Word Problems Involving Comparing Rates
Rates are one type of ratio.
Rates are utilized to measure the variety of one thing or quantity in comparison to other.
Word problems involving comparing rates deal with distances, time, rates, and wind or water current.
Another type of word problem of equations involved money and age word problems.
Step-by-step guide to solving comparing rates word problems
- Understand the problem: Read the problem carefully and make sure you understand what is being asked. Identify the key information such as the rates, the time, and the units of measurement.
- Write the rates as fractions: Express each rate as a fraction. For example, if the problem says “a car travels 60 miles in 2 hours,” the rate is 60/2 = 30 miles per hour (mph).
- Compare the rates: Compare the fractions to see which one is larger or smaller. The larger fraction represents the faster rate.
- Use cross-multiplication to find the equivalent rates: In some problems, you may need to find equivalent rates in order to compare them. For example, if one rate is given in miles per hour and the other is given in kilometers per hour, you will need to convert one of them to the other unit. To do this, use cross-multiplication. For example, if the problem says “a car travels 60 miles in 2 hours, and another car travels 100 kilometers in 4 hours,” the equivalent rate is 60/2 = 30 mph and (100*1000)/4 = 25000/4 = 6250 km/h.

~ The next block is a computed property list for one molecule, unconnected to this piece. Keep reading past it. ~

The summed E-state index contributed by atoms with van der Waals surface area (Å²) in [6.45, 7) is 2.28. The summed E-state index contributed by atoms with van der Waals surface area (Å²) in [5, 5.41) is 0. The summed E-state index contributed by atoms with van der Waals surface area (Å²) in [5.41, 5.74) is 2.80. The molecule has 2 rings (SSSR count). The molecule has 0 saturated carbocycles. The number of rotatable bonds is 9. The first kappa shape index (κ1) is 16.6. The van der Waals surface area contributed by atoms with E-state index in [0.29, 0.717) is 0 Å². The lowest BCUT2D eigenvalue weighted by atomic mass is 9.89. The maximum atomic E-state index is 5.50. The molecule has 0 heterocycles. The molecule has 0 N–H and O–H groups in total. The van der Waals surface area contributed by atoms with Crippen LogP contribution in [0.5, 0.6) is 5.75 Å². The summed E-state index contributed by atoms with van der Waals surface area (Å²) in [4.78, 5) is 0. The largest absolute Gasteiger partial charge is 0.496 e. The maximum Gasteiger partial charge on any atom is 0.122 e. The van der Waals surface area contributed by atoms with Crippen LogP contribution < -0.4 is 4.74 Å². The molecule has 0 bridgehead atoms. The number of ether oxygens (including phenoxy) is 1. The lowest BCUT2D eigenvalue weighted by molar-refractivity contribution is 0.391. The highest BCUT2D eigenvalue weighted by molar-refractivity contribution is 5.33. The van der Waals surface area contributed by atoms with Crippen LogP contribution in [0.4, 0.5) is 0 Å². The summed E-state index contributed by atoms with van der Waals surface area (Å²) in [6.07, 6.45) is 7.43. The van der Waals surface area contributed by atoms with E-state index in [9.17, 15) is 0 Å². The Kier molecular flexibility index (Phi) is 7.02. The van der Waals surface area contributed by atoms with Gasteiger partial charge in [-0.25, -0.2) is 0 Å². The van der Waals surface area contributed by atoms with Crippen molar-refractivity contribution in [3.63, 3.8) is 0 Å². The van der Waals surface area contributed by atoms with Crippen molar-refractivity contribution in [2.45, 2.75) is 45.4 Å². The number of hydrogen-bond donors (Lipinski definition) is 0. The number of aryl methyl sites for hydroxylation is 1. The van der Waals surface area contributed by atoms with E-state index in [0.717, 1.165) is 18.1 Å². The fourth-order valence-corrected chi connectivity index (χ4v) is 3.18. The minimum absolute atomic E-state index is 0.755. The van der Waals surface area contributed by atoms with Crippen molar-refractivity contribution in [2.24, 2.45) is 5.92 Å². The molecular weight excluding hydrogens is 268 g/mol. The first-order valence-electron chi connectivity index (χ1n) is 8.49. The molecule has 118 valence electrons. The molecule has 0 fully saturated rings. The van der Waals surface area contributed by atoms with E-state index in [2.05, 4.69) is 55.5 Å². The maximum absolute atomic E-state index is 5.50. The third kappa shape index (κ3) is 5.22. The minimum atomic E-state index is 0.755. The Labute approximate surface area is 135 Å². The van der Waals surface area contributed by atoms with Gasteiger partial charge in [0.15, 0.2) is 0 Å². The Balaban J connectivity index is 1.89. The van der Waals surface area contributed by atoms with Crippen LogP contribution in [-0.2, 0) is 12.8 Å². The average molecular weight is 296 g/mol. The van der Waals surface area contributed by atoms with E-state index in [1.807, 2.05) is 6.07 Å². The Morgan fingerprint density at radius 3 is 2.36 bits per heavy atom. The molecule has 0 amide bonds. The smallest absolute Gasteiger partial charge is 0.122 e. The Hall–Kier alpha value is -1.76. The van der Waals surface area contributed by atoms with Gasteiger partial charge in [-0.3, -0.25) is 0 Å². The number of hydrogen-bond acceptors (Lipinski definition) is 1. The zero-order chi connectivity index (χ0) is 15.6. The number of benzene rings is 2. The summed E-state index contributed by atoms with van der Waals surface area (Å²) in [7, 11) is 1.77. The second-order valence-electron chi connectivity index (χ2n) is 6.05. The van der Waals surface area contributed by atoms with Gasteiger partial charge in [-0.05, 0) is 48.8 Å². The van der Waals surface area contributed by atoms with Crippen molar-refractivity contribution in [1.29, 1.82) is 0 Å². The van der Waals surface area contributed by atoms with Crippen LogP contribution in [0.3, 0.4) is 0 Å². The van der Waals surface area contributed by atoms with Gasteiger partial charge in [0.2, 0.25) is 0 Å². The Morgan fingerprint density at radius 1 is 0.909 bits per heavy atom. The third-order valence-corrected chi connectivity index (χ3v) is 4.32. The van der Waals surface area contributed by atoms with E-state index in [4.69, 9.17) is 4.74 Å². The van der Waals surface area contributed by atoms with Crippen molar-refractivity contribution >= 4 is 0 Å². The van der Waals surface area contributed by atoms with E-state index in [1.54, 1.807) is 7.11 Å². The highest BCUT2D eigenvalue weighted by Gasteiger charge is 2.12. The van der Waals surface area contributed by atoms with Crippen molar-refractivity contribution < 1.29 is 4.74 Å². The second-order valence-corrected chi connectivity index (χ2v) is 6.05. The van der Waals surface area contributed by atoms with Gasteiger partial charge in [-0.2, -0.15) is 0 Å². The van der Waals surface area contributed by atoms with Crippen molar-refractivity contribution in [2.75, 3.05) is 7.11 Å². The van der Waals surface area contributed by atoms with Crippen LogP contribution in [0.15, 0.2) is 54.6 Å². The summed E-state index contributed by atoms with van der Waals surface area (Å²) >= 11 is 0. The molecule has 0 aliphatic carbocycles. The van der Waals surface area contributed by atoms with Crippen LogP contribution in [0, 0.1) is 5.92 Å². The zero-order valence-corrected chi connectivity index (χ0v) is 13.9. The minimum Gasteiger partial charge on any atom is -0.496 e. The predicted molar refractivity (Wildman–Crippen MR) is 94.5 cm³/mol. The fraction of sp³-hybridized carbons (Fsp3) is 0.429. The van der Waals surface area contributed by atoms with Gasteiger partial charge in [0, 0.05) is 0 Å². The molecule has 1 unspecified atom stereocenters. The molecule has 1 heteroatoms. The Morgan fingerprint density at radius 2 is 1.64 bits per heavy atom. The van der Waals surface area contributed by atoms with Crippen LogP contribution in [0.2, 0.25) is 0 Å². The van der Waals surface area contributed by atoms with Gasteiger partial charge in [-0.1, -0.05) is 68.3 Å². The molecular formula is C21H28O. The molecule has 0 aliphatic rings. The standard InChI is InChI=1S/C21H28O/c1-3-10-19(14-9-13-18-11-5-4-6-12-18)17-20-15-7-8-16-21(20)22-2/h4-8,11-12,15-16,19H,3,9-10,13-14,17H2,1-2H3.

- Use the information to answer the question: Once you have identified the key information, use it to answer the question or solve the problem. For example, if the problem asks which car is faster, you would say the first car is faster because it has a faster rate.
- Check your answer: Make sure your answer is reasonable and make sure you have used the correct units of measurement.
Word Problems Involving Comparing Rates – Examples 1
Which is the best value?
8 pencils that cost $10 or 5 pencils that cost $8.50.
Compare the unit price.
5 pencils that cost $8.50 is the best value.
Word Problems Involving Comparing Rates – Examples 2
Lucas studies 12 pages of his book in 1 hour. His friend, Mike, studies 5 pages in half an hour. Do Lucas and Mike study at the same rate?
Compare studied pages per unit of time.
So, Lucas studies more pages per unit of time.
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